Actual Password Distribution Follows Power Law
If you're curious about how many people actually have strong passwords, or how many don't, this analysis will help shed some light on things. Click here to learn more!
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According to this paper, the empirical distribution of real passwords follows a power law. In the authors' terms, a "Zipf-like distribution." The frequency of the th most common password is proportional to something like 1/ r. More precisely,
fr = Cr–s
Where s is on the order of 1, the value of s that best fits the data depends on the set of passwords, but their estimates of s varied from 0.46 to 0.91.
This means that the most common passwords are very common and easy to guess.
If passwords come from an alphabet of size A and have length n, then there are A possibilities. For example, if a password has length 10 and consists of uppercase and lowercase English letters and digits, there are
62 10 = 839,299,365,868,340,224
possible such passwords. If users chose passwords randomly from this set, brute force password attacks would be impractical. But brute force attacks are practical because passwords are not chosen uniformly from this large space of possibilities, far from it.
Attackers do not randomly try passwords. They start with the most common passwords and work their way down the list. In other words, attackers use Pareto's rule.
Rules requiring, say, one upper case letter, doesn't help much because most users will respond by using exactly one upper case letter, probably the first letter. If passwords must have one special character, most people will use exactly one special character, most likely at the end of the word. Expanding the alphabet size A exponentially increases the possible passwords, but it does little to increase the actual number of passwords.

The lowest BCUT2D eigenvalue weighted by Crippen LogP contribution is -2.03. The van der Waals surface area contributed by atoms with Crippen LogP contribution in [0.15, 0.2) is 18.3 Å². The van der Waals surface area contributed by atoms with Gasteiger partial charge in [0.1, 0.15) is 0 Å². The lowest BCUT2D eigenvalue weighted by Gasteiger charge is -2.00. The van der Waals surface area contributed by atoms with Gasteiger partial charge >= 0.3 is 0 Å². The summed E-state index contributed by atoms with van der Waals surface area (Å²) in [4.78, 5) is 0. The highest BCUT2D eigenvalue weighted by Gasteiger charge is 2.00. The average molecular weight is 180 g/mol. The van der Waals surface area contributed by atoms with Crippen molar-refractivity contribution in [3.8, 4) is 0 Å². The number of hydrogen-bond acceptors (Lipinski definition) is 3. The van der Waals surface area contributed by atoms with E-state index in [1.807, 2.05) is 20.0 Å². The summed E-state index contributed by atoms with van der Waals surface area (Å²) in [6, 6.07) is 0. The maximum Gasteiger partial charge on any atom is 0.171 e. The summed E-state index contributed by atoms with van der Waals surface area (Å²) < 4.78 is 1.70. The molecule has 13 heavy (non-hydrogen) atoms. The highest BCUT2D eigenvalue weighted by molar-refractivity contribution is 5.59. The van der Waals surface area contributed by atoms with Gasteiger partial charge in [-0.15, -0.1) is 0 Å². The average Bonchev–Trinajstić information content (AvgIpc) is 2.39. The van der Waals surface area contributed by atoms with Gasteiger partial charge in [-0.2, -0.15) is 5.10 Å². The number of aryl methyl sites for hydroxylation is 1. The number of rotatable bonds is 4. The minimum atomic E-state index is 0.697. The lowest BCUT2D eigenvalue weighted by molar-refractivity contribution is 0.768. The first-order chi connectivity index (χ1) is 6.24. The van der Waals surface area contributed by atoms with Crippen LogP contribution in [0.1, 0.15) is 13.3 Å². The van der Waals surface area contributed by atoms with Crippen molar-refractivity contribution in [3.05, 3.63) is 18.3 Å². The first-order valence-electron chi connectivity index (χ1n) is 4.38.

What's interesting about the power law distribution is that there's not a dichotomy between naive and sophisticated users. If there were, there would be a lot of common passwords, and all the rest uniformly distributed. Instead, there's a continuum between the most naive and most sophisticated. That means a lot of people are not exactly naive, but not as secure as they think they are.
If you need to come up with a password, randomly generated passwords are best but hard to remember. So, people either use weak but memorable passwords or use strong passwords and don't try to remember them. The latter varies in sophistication from password management software down to Post-it notes stuck on a monitor.
One compromise is to concatenate a few randomly chosen words. Something like "thebestoftimes" would be weak because they are consecutive words from a famous novel. Something like "orangemarbleplungersoap" would be better.
Another compromise, one that takes more effort than most people are willing to expand, is to use Manuel Blum's mental hash function.
Published at DZone with permission of John Cook, DZone MVB. See the original article here.
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